Sony Repeats Aibo Mistakes With The PSP

from the the-importance-of-the-developer-ecosystem... dept

Ah, Sony. They tell us they had learned from the past and yet they keep making the same mistakes over and over again. Remember in 2001, when people were getting a huge kick out of hacking their Aibo robotic dogs? They made them dance and do all sorts of neat tricks. It really made the Aibos a lot more interesting and worth having, and was a great value-added offering for Sony -- which Sony had to spend exactly nothing on to have. Yet, Sony, in their short-sightedness squashed the hackers with DMCA claims, turning the Aibo into just another boring robotic dog. So, now that the PSP gaming device is out -- and doing quite well, indeed -- some developers have been out there hacking the device as much as possible to let it do much more than Sony originally intended. Does Sony encourage them, knowing that it will make the device even more valuable? Nope. They upgrade the firmware to block out these hacks, and then try to force users who want to play new games to upgrade the firmware specifically to block out these hacks. Apparently, Sony hasn't realized that by creating a platform and letting the enthusiast community make it more valuable for free, they'd be in a position to sell even more of the devices.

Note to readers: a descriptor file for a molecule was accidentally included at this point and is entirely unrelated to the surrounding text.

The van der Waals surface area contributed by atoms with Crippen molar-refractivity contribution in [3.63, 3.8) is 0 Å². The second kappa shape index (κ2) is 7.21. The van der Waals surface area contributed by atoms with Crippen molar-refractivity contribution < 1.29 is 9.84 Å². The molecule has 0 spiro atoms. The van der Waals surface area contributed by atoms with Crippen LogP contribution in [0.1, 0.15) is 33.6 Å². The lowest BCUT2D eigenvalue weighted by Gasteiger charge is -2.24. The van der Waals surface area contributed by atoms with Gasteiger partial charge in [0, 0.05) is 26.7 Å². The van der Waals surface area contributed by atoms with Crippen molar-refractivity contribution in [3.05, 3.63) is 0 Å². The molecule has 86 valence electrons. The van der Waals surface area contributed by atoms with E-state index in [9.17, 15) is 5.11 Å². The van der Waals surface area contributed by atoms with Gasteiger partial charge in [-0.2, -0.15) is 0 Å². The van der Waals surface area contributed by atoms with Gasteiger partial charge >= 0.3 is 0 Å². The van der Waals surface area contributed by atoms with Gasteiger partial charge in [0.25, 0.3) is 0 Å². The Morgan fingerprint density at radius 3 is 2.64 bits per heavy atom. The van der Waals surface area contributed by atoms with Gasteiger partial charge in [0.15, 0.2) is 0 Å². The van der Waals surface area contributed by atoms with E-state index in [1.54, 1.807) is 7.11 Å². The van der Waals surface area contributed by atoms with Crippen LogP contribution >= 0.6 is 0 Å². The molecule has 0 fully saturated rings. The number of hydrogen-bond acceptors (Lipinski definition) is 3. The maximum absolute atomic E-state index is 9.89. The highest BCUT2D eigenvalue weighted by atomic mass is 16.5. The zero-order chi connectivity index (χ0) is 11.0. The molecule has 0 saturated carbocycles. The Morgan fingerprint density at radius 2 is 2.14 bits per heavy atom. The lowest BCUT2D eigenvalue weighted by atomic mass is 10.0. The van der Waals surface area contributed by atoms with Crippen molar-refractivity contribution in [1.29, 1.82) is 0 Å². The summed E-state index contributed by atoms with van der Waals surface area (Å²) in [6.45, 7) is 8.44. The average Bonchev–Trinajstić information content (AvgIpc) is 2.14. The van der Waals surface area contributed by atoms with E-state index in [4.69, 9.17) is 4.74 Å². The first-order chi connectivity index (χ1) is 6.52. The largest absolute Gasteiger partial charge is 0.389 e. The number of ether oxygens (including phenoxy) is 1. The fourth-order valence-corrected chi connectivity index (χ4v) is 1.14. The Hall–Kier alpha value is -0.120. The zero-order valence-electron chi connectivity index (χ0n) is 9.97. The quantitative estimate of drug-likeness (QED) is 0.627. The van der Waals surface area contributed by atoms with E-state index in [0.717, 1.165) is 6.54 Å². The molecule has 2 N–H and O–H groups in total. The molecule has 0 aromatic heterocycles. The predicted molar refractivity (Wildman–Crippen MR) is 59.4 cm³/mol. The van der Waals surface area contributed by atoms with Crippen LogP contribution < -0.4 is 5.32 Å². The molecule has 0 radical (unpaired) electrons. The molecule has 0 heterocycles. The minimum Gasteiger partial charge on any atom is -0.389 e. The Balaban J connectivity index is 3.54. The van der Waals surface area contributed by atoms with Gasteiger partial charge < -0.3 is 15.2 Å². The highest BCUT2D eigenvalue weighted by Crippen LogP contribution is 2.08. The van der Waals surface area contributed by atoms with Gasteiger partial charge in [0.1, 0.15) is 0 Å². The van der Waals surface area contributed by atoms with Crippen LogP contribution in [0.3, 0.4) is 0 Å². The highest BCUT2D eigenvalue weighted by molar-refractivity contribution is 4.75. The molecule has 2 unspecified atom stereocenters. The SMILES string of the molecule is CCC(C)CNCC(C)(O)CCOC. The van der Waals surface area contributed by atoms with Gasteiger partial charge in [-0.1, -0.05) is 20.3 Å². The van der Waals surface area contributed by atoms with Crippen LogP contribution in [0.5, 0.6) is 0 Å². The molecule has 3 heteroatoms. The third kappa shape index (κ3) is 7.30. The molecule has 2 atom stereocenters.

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  1. identicon
    Permanent4, 8 Jun 2005 @ 9:12am

    Re: No Subject Given

    Excellent analysis, David. That's the thing that keeps getting forgotten here -- game sales mean far more profit in the long run than console sales. Sony doesn't want the PSP co-opted by hackers and homebrew designers, because that may mean fewer games and movies sold, and thus, fewer royalties. They don't want people to plug the PSP into a TV, because that means sacrificing potential PS2 and DVD player sales. They don't want people to use SD cards in the PSP, because they want to sell Memory Sticks that make money for Sony.

    Does that make it right? Doesn't matter. It's just how the business works. This is a specific device for a specific set of tasks, and those tasks need to maximize profit for Sony. Otherwise, they would charge as much for the PSP as Archos does for the PMA430, which is quite hackable and quite expensive.

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